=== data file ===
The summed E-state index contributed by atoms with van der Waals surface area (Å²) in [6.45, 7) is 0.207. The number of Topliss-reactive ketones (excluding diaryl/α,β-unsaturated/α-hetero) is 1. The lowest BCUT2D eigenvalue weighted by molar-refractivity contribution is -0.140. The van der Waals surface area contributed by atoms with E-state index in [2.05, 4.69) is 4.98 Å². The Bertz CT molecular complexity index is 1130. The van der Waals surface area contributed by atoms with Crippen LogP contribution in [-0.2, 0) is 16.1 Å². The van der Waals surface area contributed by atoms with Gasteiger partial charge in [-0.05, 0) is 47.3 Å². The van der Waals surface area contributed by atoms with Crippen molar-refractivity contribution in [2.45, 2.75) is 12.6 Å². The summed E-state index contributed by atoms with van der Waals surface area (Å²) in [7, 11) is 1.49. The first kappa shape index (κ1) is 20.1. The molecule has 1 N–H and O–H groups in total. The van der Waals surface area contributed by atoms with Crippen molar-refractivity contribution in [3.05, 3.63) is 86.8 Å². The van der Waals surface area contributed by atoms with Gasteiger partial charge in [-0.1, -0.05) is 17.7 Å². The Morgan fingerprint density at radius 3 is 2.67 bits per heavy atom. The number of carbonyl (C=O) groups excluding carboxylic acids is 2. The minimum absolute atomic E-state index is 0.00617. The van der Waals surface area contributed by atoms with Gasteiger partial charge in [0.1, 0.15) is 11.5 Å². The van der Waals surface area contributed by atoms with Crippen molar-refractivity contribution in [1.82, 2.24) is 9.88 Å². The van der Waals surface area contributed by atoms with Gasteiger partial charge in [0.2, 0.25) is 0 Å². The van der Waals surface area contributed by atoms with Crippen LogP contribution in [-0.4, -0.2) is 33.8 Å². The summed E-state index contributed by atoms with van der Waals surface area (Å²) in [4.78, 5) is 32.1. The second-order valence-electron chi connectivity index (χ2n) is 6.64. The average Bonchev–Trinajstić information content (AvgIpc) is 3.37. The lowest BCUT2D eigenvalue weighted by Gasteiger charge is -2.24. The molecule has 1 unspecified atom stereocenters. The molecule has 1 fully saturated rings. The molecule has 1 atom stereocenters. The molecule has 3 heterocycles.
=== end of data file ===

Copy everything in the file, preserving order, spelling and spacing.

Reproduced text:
The summed E-state index contributed by atoms with van der Waals surface area (Å²) in [6.45, 7) is 0.207. The number of Topliss-reactive ketones (excluding diaryl/α,β-unsaturated/α-hetero) is 1. The lowest BCUT2D eigenvalue weighted by molar-refractivity contribution is -0.140. The van der Waals surface area contributed by atoms with E-state index in [2.05, 4.69) is 4.98 Å². The Bertz CT molecular complexity index is 1130. The van der Waals surface area contributed by atoms with Crippen LogP contribution in [-0.2, 0) is 16.1 Å². The van der Waals surface area contributed by atoms with Gasteiger partial charge in [-0.05, 0) is 47.3 Å². The van der Waals surface area contributed by atoms with Crippen molar-refractivity contribution in [2.45, 2.75) is 12.6 Å². The summed E-state index contributed by atoms with van der Waals surface area (Å²) in [7, 11) is 1.49. The first kappa shape index (κ1) is 20.1. The molecule has 1 N–H and O–H groups in total. The van der Waals surface area contributed by atoms with Crippen molar-refractivity contribution in [3.05, 3.63) is 86.8 Å². The van der Waals surface area contributed by atoms with Gasteiger partial charge in [-0.1, -0.05) is 17.7 Å². The Morgan fingerprint density at radius 3 is 2.67 bits per heavy atom. The number of carbonyl (C=O) groups excluding carboxylic acids is 2. The minimum absolute atomic E-state index is 0.00617. The van der Waals surface area contributed by atoms with Gasteiger partial charge in [0.1, 0.15) is 11.5 Å². The van der Waals surface area contributed by atoms with Crippen molar-refractivity contribution in [1.82, 2.24) is 9.88 Å². The van der Waals surface area contributed by atoms with Gasteiger partial charge in [0.2, 0.25) is 0 Å². The van der Waals surface area contributed by atoms with Crippen LogP contribution in [-0.4, -0.2) is 33.8 Å². The summed E-state index contributed by atoms with van der Waals surface area (Å²) in [4.78, 5) is 32.1. The second-order valence-electron chi connectivity index (χ2n) is 6.64. The average Bonchev–Trinajstić information content (AvgIpc) is 3.37. The lowest BCUT2D eigenvalue weighted by Gasteiger charge is -2.24. The molecule has 1 unspecified atom stereocenters. The molecule has 1 fully saturated rings. The molecule has 1 atom stereocenters. The molecule has 3 heterocycles.